The Rent Roll reflects the stability of the property, the efficiency of collections, and the occupancy rate. The timely and efficient collection of rents is crucial in meeting cash-flow needs. A high occupancy rate can reflect a well-managed property, a short supply of rentals units in the area, below market rents, or a combination of these.


1.  Capitalization Rate (Cap Rate)

Capitalization Rate

Cap rate in this form is equivalent to the yield on invested capital when comparing other investments to real estate. In addition, this ratio is a tool for converting the net operating income of a property to its equivalent market value by estimating future net operating income from the Income Statement and prevailing market conditions, and estimating a cap rate by examining similar properties.

Sales Price

Be careful to note whether the data supplied is actual or pro forma.

2.  Cash Return On Investment (Cash ROI)

Also known as the cash on cash return. It is the ratio of the remaining cash after debt service to invested capital:

Cash ROI

The cash ROI is different from net operating income (NOI) and the cap rate in that the cash ROI is calculated after debt service, while the cap rate is calculated before debt service. So while the cap rate is an important ratio used in determining relative property values, the cash ROI is an important ratio used to determine your cash rate of return on invested capital.

3.  Total Return on Investment (Total ROI)

The total return on investment accounts for principle reduction. The total ROI is the ratio of the remaining cash after debt service plus principal payments to invested capital.

Total ROI

The total ROI provides a measurement of the total return on your invested capital by capturing both the cash and noncash portions.

4.  Debt Service Coverage Ratio (DSCR)

The debt service coverage ratio, also known as the debt service ratio, measures the relationship of the amount of cash available to service the debt payments, which is the net operating income, to the required debt payment:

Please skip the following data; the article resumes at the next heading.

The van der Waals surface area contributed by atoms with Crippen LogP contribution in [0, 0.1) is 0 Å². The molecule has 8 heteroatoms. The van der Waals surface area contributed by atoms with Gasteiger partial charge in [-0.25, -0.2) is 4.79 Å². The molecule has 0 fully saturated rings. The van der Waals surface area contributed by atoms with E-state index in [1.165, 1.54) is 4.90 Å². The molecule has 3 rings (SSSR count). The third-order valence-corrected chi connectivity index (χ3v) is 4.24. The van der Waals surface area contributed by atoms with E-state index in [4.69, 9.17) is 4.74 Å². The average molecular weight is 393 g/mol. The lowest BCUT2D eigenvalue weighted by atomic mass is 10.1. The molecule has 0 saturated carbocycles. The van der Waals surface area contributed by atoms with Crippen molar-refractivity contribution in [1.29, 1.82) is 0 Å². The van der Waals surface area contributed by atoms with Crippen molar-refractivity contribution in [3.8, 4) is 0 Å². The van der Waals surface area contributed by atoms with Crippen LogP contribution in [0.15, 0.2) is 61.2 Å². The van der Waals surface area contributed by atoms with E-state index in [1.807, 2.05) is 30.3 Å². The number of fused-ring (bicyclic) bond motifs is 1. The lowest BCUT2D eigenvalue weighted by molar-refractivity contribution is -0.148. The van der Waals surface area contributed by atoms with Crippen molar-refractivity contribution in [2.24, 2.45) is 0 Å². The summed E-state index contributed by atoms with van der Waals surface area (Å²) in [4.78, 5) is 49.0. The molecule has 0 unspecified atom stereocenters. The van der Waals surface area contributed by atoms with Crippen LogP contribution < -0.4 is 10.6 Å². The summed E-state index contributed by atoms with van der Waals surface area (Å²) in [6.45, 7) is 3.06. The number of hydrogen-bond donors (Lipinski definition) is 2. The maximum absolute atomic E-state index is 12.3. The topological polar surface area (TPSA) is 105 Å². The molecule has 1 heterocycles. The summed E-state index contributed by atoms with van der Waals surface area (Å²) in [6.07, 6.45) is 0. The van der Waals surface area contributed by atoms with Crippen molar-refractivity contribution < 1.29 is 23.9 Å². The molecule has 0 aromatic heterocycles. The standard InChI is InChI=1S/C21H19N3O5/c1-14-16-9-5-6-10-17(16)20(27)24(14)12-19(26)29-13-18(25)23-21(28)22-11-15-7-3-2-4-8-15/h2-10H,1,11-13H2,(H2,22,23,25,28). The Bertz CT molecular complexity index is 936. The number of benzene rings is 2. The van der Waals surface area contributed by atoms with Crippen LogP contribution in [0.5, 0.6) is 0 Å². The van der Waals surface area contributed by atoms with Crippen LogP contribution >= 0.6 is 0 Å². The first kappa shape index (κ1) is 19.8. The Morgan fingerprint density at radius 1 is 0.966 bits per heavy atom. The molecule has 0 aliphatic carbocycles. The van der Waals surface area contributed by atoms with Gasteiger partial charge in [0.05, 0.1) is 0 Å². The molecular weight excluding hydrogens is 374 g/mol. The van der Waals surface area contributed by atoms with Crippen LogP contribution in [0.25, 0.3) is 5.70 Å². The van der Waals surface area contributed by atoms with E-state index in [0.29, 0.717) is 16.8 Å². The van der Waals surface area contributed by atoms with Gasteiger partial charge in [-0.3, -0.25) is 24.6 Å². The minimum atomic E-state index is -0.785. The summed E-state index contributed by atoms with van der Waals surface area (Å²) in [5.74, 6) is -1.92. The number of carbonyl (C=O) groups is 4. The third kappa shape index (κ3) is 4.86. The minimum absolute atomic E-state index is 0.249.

This ratio is key to lenders because if there is not adequate cash flow to service the debt, they will not issue a loan.

5.  Gross Rent Multiplier (GRM)

The GRM measures the relationship between the total purchase price of a property and its Gross Scheduled Income:

Gross Rent Multiplier

The GRM can be calculated either an “as is” basis with no changes or improvements to the property, or on a pro forma basis, which includes both improvements and the expected increase in revenue that will result from the improvements. The gross rent multiplier (GRM) is often used for single family income property and duplexes.

Other Evaluation Approaches
There are two other approaches to determine property value. Each has its place and serves a unique function in determining value depending on the type of property being appraised and for what purposes.

  1. The sales comparison approach compares the subject property with comparable properties and adjusts value based upon similarities and differences. This method is used most often in valuing single-family, especially owner-occupied, homes.
  2. The replacement cost approach is based upon the premise that a property is worth what it would cost to duplicate, with adjustments to age, condition, location, etc. This approach to value is particularly use for appraising new or nearly new improvements.


1. Berges, Steve. The Complete Guide to Buying And Selling Apartment Buildings. Hoboken, New Jersey: John Wiley & Sons, Inc. 2005.
2. Betts, Richard M. and Ely, Silas J. Basic Real Estate Appraisal. Mason, Ohio: Thomson, 2005.
3. Bond, Robert J., McKenzie, Dennis J., and Gavello, Alfred. California Real Estate Finance. Mason, Ohio: Thomson, 2007.